I thought the MO of the P-8 was to patrol at altitude and only come down down to lay down sonabouys or attack? With that sort of profile I can't imagine they would be exposed to that much salt air in comparison to the earlier P-3.

And when it comes to frame maintainence the B737 airframe is likely cheaper just due to the mass of spare parts out there. Hell, who knows. Run it down fast enough and you might just be able to do airframe conversions of the MAX and transplant the sensors. :p
 
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RE: Boeing Receives Additional P-8A Orders

Sun Aug 30, 2015 7:28 pm

Quoting ChaosTheory (Reply 7):
As right you are with the above points, the P-8 doesn't hold a candle to a turboprop platform where field, climb and low altitude loitering performance is concerned.

For a mission close to base, the P-3 beats the P-8 in on-station time. But they are doing missions out of Kadena that the P-3 wouldn't even be able to fly to, stay 0 minutes, and make it back. The P-8 on the other hand can reach far off places, stay on-station a few hours, and fly back.

And obviously the P-8 can make it to the op area a lot faster. Not always needed but sometimes it helps.

Quoting Ozair (Reply 10):
There are also a range of mission sets where the speed advantage the P-8 has would be clearly more beneficial than a turbo prop.

   Not to mention the range that goes along with it

Quoting ZaphodHarkonnen (Reply 15):
I thought the MO of the P-8 was to patrol at altitude and only come down down to lay down sonabouys or attack? With that sort of profile I can't imagine they would be exposed to that much salt air in comparison to the earlier P-3.

Depends on the mission. It is better to stay high and they are working on being able to do the entire mission from up high. Corrosion is always an issue down low, one the P-8 fleet is already running into
 
angad84
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RE: Boeing Receives Additional P-8A Orders

Mon Aug 31, 2015 7:08 am

Quoting DeltaMD90 (Reply 16):
one the P-8 fleet is already running into

That's interesting - it seems pretty early for the fleet to be dealing with corrosion issues. Got a link for this?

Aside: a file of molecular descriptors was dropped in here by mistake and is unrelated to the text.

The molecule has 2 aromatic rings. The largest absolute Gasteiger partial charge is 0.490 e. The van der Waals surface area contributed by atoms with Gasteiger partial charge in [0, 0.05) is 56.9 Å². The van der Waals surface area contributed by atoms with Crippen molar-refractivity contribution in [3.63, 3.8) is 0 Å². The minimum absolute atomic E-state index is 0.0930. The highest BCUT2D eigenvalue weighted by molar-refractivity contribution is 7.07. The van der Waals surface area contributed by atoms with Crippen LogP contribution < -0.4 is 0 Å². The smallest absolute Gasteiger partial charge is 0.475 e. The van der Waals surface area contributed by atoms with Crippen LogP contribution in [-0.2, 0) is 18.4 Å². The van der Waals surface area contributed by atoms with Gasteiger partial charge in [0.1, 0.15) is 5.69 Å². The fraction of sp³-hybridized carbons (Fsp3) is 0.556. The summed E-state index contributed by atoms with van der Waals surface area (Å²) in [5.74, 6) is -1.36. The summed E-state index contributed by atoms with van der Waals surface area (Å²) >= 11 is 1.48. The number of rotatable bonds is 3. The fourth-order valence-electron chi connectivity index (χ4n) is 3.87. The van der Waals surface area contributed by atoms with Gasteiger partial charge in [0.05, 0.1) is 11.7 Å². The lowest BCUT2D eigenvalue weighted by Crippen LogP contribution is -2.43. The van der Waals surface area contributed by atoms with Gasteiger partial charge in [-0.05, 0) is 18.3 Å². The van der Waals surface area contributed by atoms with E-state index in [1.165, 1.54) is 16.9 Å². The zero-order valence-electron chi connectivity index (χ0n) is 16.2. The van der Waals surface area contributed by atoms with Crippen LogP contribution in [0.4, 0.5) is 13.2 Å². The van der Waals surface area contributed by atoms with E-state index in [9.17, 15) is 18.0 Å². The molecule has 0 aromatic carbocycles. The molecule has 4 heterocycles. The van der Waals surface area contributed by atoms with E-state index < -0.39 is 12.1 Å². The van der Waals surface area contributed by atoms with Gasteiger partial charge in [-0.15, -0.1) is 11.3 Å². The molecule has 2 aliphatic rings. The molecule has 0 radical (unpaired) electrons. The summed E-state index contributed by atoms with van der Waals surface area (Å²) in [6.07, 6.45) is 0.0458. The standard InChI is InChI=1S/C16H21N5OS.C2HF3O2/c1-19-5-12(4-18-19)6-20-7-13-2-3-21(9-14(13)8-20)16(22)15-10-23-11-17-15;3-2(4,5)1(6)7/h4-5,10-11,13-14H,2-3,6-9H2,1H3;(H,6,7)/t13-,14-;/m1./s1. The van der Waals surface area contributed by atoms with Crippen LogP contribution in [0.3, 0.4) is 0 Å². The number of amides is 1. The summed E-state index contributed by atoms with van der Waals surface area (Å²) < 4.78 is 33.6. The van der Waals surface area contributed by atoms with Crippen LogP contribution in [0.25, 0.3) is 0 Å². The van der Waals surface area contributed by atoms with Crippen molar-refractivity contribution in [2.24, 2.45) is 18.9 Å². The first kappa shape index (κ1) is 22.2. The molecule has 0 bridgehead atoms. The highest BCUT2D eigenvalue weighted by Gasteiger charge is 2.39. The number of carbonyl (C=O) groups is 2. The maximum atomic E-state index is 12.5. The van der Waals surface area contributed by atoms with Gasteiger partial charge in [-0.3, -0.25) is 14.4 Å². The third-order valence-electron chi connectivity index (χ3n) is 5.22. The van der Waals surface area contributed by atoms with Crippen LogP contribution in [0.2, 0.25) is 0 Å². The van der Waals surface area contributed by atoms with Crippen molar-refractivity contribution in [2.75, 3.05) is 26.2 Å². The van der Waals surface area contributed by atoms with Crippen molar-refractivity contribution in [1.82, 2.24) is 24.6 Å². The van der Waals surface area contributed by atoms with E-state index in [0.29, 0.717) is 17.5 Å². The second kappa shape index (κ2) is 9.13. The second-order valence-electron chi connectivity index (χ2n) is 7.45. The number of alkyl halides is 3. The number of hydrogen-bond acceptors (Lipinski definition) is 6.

Cheers
A
 
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RE: Boeing Receives Additional P-8A Orders

Mon Aug 31, 2015 11:44 am

Quoting ChaosTheory (Reply 11):
My general point being that there is no low risk option.

In that case I think your general point is incorrect. As Stitch points out, given the P-8 is in service already it presents the lowest risk of any new build aircraft. Modifying a C-130, or A400, would add significantl more risk with no additional benefit. About the only possible lower risk option would be the UK receiving P-3Cs from the boneyard and re-winging them but even that is potentially riskier than a current in production jet.

Quoting ChaosTheory (Reply 11):
The same as the Nimrod. It needs to be focused on ASW which would be conducted in the Iceland gap and North Sea yet it also needs the endurance for SAR up to 30West.

In that case I cannot see a better overall package than the P-8. It is more than a one for one replacement for the Nimrod in every role.

Quoting ChaosTheory (Reply 14):
general differences in refuelling equipment (boom vs probe and drogue)

Hasn't stopped the UK with the C-17.
 
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DeltaMD90
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RE: Boeing Receives Additional P-8A Orders

Mon Aug 31, 2015 3:19 pm

Quoting angad84 (Reply 17):
That's interesting - it seems pretty early for the fleet to be dealing with corrosion issues. Got a link for this?

No, nothing online or anything.

It's not like the planes are falling apart, there are just the problems any plane that operates low over the ocean faces. As I said earlier, they are trying to enable the P-8A to stay up high, see: